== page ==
Summer is a perfect time to study fish because we are often near or in the water where fish live.
What are fish? Fish are animals with fins and a backbone. Most breathe with gills. Bony fish have scales covering their body.
Activity 1. Fish Anatomy
Learning about the names of the external structures of fish can help with identification and understanding of fish behavior.
(Public Domain Photo via VisualHunt.com)
The fins help fish move through the water, steer, and also to stop. The position and types of fins vary with different kinds of fish.
Water carrying oxygen passes into the mouth, over the gills where some of the oxygen is removed, and then out from behind the operculum (gill cover).
The mouth shape varies depending on what kind of food the fish eats.
The nostrils detect odors or chemicals in the water, important for finding prey and avoiding predators.
Reinforce learning by having the children draw or make their own fish and then label and talk about the different parts.
- Gyotaku fish print activity (Growing with Science post)
- For young children, look for Rainbow Fish crafts, like this one.
- California Department of Fish and Wildlife has fish anatomy posters and worksheets to download, especially useful for older children.
- Look for instructions for how to draw a fish, like this one.
- Read the beginning reader Fish Body Parts by Clare Lewis
Age Range: 4 – 7 years
Publisher: Heinemann (August 1, 2015)
Activity 2. Fish Identification
The major groups of fish are jawless fishes (eels), bony fishes, and cartilaginous fishes (sharks, rays, skates).
The jawless fishes‘ skeleton is made of cartilage like the cartilaginous fishes, but they don’t have jaws or paired fins. Their gill is a single opening in the top of their head. They don’t have scales.
Bony fish have scales, jaws and their gills are on either side of their body. They have a skeleton made of bone.
(Public Domain Photos via Visual hunt)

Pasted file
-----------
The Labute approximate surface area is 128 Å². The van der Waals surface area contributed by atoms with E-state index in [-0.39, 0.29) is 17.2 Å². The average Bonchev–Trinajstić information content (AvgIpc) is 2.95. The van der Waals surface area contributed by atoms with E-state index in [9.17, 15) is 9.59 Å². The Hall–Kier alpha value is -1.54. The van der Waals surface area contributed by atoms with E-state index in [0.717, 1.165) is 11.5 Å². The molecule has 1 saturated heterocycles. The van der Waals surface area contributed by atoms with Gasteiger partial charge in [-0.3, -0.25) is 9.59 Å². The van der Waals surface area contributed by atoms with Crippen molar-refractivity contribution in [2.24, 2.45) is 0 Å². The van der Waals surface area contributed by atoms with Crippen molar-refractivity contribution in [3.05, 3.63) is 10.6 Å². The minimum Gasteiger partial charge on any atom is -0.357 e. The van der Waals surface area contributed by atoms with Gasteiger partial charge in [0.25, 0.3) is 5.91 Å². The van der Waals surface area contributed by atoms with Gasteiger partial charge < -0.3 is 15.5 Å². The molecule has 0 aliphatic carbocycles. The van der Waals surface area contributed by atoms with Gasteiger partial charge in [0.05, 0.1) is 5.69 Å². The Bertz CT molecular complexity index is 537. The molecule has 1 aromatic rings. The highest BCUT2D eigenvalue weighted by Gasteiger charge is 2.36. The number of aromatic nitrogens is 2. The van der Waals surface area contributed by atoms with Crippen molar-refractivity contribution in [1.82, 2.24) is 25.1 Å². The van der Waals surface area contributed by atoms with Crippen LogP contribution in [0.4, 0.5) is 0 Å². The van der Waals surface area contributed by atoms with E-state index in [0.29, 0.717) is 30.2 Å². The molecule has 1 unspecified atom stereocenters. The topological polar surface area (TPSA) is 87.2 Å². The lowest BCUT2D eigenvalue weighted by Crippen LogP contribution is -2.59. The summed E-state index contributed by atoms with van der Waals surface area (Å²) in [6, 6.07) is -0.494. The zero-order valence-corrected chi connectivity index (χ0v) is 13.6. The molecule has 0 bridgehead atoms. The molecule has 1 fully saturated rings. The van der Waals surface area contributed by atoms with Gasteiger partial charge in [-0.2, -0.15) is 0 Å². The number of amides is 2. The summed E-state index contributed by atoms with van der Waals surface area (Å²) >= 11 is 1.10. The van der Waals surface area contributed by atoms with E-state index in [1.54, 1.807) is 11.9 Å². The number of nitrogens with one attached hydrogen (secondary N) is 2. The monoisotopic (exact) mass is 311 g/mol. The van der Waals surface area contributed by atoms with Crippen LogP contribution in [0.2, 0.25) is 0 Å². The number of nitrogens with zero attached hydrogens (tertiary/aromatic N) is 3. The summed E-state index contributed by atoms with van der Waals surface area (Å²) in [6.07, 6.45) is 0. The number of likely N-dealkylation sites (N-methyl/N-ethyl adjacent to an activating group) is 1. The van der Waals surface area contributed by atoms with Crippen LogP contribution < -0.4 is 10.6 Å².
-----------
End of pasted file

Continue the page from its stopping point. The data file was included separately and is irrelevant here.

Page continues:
Cartilaginous fishes also have a skeleton made of cartilage, but unlike jawless fishes they do have jaws and some paired fins. They have gill slits on either side of the body.
(Public Domain Photo via VisualHunt)
Pop quiz: To which of the above groups do seahorses belong? (Answer at bottom)
(Public domain photo by Lisa McCarty, PublicDomainPictures.net)
To reinforce learning, try some fish identification games. You can either print out prepared games or make your own. Try fish flash cards, a fish concentration game (make two copies of each fish card for making pairs), or make a board for fish bingo. Have your children create cards with different types of fish on them. Look for realistic fish stickers or images to download from the internet.
- The Texas Fish and Wildlife Service has printable flash cards of 24 different kinds of fish (direct link to .pdf)
- Monterey Bay Aquarium has critter cards and game suggestions with fish and other underwater creatures.
Activity 3: Fish Behavior
We often think of fish simply as little robots swimming around, but they can exhibit many fascinating behaviors. Take for example the “fishy fireworks” produced by this cardinal fish feeding on ostracods. If the ostracods light up, then the fish spits them out to avoid attracting predators.
Take some time to watch fish in a tank or pool. You might discover fish playing, schooling (TED lesson), or fish defending themselves. We recently found out there is some evidence fish can suffer from motion sickness.
Record your observations in a notebook. If you have any questions, plan an experiment to test your ideas.
- Discussion of bony fish behaviors (SeaWorld)
- To learn more about fish, take a field trip to one of the many commercial and public aquariums nationwide. Wikipedia has a list to get you started.
- Read a book. See our growing list of children’s books about fish for ideas.
Answer to pop quiz: Seahorses are bony fishes.